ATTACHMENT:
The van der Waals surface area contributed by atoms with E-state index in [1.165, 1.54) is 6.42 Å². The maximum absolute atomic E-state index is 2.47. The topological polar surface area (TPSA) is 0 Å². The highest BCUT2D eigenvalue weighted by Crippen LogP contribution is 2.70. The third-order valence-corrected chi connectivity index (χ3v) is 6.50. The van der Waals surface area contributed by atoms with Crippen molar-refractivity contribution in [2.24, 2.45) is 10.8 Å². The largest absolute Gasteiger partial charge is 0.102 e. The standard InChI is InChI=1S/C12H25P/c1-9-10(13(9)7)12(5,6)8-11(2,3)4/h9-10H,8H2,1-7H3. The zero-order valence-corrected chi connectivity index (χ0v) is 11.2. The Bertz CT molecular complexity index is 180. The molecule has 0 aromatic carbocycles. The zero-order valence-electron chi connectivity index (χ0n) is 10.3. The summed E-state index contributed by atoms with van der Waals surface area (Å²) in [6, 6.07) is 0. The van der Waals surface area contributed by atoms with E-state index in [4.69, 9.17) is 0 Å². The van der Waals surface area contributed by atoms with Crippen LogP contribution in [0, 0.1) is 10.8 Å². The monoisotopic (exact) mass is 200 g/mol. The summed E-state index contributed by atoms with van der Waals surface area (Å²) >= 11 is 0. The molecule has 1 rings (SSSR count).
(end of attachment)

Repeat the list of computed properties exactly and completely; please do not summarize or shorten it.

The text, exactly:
The van der Waals surface area contributed by atoms with E-state index in [1.165, 1.54) is 6.42 Å². The maximum absolute atomic E-state index is 2.47. The topological polar surface area (TPSA) is 0 Å². The highest BCUT2D eigenvalue weighted by Crippen LogP contribution is 2.70. The third-order valence-corrected chi connectivity index (χ3v) is 6.50. The van der Waals surface area contributed by atoms with Crippen molar-refractivity contribution in [2.24, 2.45) is 10.8 Å². The largest absolute Gasteiger partial charge is 0.102 e. The standard InChI is InChI=1S/C12H25P/c1-9-10(13(9)7)12(5,6)8-11(2,3)4/h9-10H,8H2,1-7H3. The zero-order valence-corrected chi connectivity index (χ0v) is 11.2. The Bertz CT molecular complexity index is 180. The molecule has 0 aromatic carbocycles. The zero-order valence-electron chi connectivity index (χ0n) is 10.3. The summed E-state index contributed by atoms with van der Waals surface area (Å²) in [6, 6.07) is 0. The van der Waals surface area contributed by atoms with E-state index in [4.69, 9.17) is 0 Å². The van der Waals surface area contributed by atoms with Crippen LogP contribution in [0, 0.1) is 10.8 Å². The monoisotopic (exact) mass is 200 g/mol. The summed E-state index contributed by atoms with van der Waals surface area (Å²) >= 11 is 0. The molecule has 1 rings (SSSR count).